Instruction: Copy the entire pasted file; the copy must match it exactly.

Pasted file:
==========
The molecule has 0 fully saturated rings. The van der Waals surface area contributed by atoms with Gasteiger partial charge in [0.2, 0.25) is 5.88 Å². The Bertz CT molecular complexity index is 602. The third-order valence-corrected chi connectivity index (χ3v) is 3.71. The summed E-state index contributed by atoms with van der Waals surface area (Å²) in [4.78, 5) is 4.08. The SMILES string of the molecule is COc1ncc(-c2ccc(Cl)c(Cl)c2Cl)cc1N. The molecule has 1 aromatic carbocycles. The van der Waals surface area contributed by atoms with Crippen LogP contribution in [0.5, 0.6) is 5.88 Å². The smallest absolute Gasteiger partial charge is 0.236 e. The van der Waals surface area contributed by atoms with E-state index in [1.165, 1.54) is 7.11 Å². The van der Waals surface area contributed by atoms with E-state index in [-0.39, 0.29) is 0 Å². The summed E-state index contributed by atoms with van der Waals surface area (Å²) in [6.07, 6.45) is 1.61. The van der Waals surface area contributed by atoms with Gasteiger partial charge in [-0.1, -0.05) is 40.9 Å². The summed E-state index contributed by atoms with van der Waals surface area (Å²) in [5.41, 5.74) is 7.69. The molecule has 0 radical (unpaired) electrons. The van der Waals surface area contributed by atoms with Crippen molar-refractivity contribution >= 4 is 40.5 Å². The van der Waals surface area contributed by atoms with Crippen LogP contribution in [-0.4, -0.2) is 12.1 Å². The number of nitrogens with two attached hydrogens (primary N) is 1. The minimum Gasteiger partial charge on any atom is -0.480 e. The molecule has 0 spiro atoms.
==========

The molecule has 0 fully saturated rings. The van der Waals surface area contributed by atoms with Gasteiger partial charge in [0.2, 0.25) is 5.88 Å². The Bertz CT molecular complexity index is 602. The third-order valence-corrected chi connectivity index (χ3v) is 3.71. The summed E-state index contributed by atoms with van der Waals surface area (Å²) in [4.78, 5) is 4.08. The SMILES string of the molecule is COc1ncc(-c2ccc(Cl)c(Cl)c2Cl)cc1N. The molecule has 1 aromatic carbocycles. The van der Waals surface area contributed by atoms with Crippen LogP contribution in [0.5, 0.6) is 5.88 Å². The smallest absolute Gasteiger partial charge is 0.236 e. The van der Waals surface area contributed by atoms with E-state index in [1.165, 1.54) is 7.11 Å². The van der Waals surface area contributed by atoms with E-state index in [-0.39, 0.29) is 0 Å². The summed E-state index contributed by atoms with van der Waals surface area (Å²) in [6.07, 6.45) is 1.61. The van der Waals surface area contributed by atoms with Gasteiger partial charge in [-0.1, -0.05) is 40.9 Å². The summed E-state index contributed by atoms with van der Waals surface area (Å²) in [5.41, 5.74) is 7.69. The molecule has 0 radical (unpaired) electrons. The van der Waals surface area contributed by atoms with Crippen molar-refractivity contribution >= 4 is 40.5 Å². The van der Waals surface area contributed by atoms with Crippen LogP contribution in [-0.4, -0.2) is 12.1 Å². The number of nitrogens with two attached hydrogens (primary N) is 1. The minimum Gasteiger partial charge on any atom is -0.480 e. The molecule has 0 spiro atoms.